Ally Eats Food · Ally Goes Places · Food · Travel

Ally Visits Seoul, South Korea

As mentioned in my previous post about Taiwan, our trip also included a quick three day visit to South Korea. My sister and I stayed with our aunt, uncle, and cousin in Seoul, and they were our awesome tour guides as we explored the city for the first time!

One of the best parts of the trip was all the authentic Korean food (surprise, surprise). Our very first night there, they took us to Korean BBQ!


I discovered the amazing-ness of Korean BBQ in college, but I’ve found it pretty difficult to find decent places as I moved around after graduation. Having the chance to eat authentic Korean BBQ in Korea was great  – I happily munched through all the thinly sliced meats, sizzling away on the tabletop grill and paired with a variety of side dishes. This place even gave your bags to seal your coats in so they don’t get all smokey from the grilling.

Another traditional Korean dish I got to have was bibimbap – a rice dish topped with vegetables, different sauces and spices, meat, and a raw egg! It’s usually served in a hot sizzling stone bowl that cooks your egg as you stir everything together. It seems like such a simple dish, but all the flavors really come together for a hearty and filling meal.


A dish that was new to me was the Korean oxtail soup (seolleongtang). The broth is made by stewing the ox bones and other parts for a long time, until you have this milky white cloudy solution. Add in some green onions and spices, and you have a simple but delicious tasting soup!


Like Taiwan, Seoul also has its own types of street food. While shopping the streets of Dongdaemun, we took some breaks to try some yummy deep fried treats.


These were a sort of deep fried dumpling/bun stuffed with various meats and spices, served to you fresh in a little cup. It was so hot that I burned my mouth when I tried to eat it right away.


As you can see, it was pretty chilly when we visited, but all the fried food warmed us up. We also got some fried fish on a stick, which came with some fish broth, which really hit the spot in the cold.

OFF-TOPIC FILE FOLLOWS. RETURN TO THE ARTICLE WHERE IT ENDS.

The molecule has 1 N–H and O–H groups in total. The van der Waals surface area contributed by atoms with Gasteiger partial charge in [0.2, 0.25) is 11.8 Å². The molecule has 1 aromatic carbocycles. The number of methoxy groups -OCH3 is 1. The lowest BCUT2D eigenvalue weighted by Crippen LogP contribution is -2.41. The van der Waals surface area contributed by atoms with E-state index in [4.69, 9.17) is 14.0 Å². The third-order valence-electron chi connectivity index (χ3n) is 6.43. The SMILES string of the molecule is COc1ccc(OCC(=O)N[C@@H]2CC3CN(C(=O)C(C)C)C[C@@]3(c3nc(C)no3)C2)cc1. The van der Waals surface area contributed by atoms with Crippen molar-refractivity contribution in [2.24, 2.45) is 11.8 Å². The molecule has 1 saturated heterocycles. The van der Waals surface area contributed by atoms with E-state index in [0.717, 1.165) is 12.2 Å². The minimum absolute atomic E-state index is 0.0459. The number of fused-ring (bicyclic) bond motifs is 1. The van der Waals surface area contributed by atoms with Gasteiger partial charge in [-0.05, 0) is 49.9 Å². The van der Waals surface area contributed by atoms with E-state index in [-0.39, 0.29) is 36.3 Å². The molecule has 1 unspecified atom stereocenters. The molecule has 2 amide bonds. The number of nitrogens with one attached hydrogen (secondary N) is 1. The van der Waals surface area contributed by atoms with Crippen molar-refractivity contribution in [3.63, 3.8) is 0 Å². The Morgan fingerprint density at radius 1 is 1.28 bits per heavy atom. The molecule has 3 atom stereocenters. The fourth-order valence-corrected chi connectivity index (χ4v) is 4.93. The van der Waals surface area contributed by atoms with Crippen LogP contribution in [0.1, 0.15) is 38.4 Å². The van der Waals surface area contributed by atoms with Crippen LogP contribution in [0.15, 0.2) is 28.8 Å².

It wasn’t all just savory food either. We got to dig into a shaved ice dish that was covered in red bean paste, mochi, and topped with vanilla ice cream.


I was amazed at how smooth and creamy the ice was – if I didn’t know any better, I would have thought it was actual ice cream!

Korea wasn’t all about the food though. Although our schedule was packed, we made some time to see the historical Gwanghwamun gate. It was built in 1395 (!) Throughout time, it’s been destroyed in various conflicts and rebuilt several times, and today, serves as a reminder of Seoul’s long history.


There is a changing of the guard show, as well as an option to rent traditional Korean garments to wear and walk around in. The place was packed with tourists, as you would expect from such a historical site.


Shopping in Seoul is also a huge tourist attraction, especially shopping for Korean beauty products. The Myeongdong shopping area is filled with beauty shop after beauty shop, all selling their array of cute skincare products. Look at all the Pokemon themed lotions and face masks!


It was actually pretty overwhelming. You would go down one street, see all the shops, turn the corner, and see the exact same row of the same shops – there would literally be the same shop five or six times just within a couple of blocks. The salespeople were also very pushy. Impressively, they were all multi-lingual (usually knowing English, Korean, Chinese, AND Japanese), but they would chase you around in the shop and try to rub various lotions and products on your hands.


As you can see, I was very confused by everything, but my sister was a pro and knew exactly what to buy. Next time, I’ll do my research first.

Another popular thing to do in Seoul is to visit one of its themed cafes. There are everything from Hello Kitty themed cafes to poop themed cafes. We decided to visit the best one of them all – a DOG CAFE! There are several in the city, and we went to Bau House.


Look at all the puppies! This cafe doubles as a doggy daycare, where people can drop off their dogs and have the adoring customers play with them all day.


All the dogs were super friendly and loved being petted. Look at all the fluffy I’m cuddling with!


This is something I think should be more popular in the United States – I would go there all the time!

All in all, it was amazing to get the chance to visit another country, soak up their culture, eat the food, and learn more about the history! We definitely want to come back again, and for longer than three days next time!


Leave a Reply

Fill in your details below or click an icon to log in: Logo

You are commenting using your account. Log Out /  Change )

Google+ photo

You are commenting using your Google+ account. Log Out /  Change )

Twitter picture

You are commenting using your Twitter account. Log Out /  Change )

Facebook photo

You are commenting using your Facebook account. Log Out /  Change )


Connecting to %s